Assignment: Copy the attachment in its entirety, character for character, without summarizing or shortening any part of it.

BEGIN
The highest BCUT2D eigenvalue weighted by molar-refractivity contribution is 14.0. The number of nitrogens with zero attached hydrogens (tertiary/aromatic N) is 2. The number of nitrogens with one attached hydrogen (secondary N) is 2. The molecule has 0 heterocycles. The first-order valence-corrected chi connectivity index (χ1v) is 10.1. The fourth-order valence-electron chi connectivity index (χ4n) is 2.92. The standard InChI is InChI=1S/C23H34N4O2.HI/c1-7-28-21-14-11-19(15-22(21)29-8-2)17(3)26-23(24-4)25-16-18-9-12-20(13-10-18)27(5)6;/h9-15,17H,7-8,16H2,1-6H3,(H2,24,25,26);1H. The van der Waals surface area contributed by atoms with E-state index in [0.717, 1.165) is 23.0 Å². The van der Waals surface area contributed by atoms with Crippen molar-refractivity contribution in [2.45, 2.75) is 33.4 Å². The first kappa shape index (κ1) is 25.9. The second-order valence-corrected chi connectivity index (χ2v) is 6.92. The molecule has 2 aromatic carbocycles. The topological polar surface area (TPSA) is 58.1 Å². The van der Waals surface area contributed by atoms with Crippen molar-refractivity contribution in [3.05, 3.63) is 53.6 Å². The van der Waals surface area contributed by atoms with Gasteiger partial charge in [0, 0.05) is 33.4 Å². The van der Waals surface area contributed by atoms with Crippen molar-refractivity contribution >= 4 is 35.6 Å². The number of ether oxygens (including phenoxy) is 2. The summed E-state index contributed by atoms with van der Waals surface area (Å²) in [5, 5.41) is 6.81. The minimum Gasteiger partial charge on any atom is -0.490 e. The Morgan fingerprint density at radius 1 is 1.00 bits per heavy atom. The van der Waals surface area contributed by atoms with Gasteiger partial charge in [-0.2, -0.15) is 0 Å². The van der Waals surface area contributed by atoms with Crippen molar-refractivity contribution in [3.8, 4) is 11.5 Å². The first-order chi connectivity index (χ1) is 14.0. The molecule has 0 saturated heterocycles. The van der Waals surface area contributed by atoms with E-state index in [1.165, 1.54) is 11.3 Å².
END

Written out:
The highest BCUT2D eigenvalue weighted by molar-refractivity contribution is 14.0. The number of nitrogens with zero attached hydrogens (tertiary/aromatic N) is 2. The number of nitrogens with one attached hydrogen (secondary N) is 2. The molecule has 0 heterocycles. The first-order valence-corrected chi connectivity index (χ1v) is 10.1. The fourth-order valence-electron chi connectivity index (χ4n) is 2.92. The standard InChI is InChI=1S/C23H34N4O2.HI/c1-7-28-21-14-11-19(15-22(21)29-8-2)17(3)26-23(24-4)25-16-18-9-12-20(13-10-18)27(5)6;/h9-15,17H,7-8,16H2,1-6H3,(H2,24,25,26);1H. The van der Waals surface area contributed by atoms with E-state index in [0.717, 1.165) is 23.0 Å². The van der Waals surface area contributed by atoms with Crippen molar-refractivity contribution in [2.45, 2.75) is 33.4 Å². The first kappa shape index (κ1) is 25.9. The second-order valence-corrected chi connectivity index (χ2v) is 6.92. The molecule has 2 aromatic carbocycles. The topological polar surface area (TPSA) is 58.1 Å². The van der Waals surface area contributed by atoms with Crippen molar-refractivity contribution in [3.05, 3.63) is 53.6 Å². The van der Waals surface area contributed by atoms with Gasteiger partial charge in [0, 0.05) is 33.4 Å². The van der Waals surface area contributed by atoms with Crippen molar-refractivity contribution >= 4 is 35.6 Å². The number of ether oxygens (including phenoxy) is 2. The summed E-state index contributed by atoms with van der Waals surface area (Å²) in [5, 5.41) is 6.81. The minimum Gasteiger partial charge on any atom is -0.490 e. The Morgan fingerprint density at radius 1 is 1.00 bits per heavy atom. The van der Waals surface area contributed by atoms with Gasteiger partial charge in [-0.2, -0.15) is 0 Å². The van der Waals surface area contributed by atoms with Crippen molar-refractivity contribution in [3.8, 4) is 11.5 Å². The first-order chi connectivity index (χ1) is 14.0. The molecule has 0 saturated heterocycles. The van der Waals surface area contributed by atoms with E-state index in [1.165, 1.54) is 11.3 Å².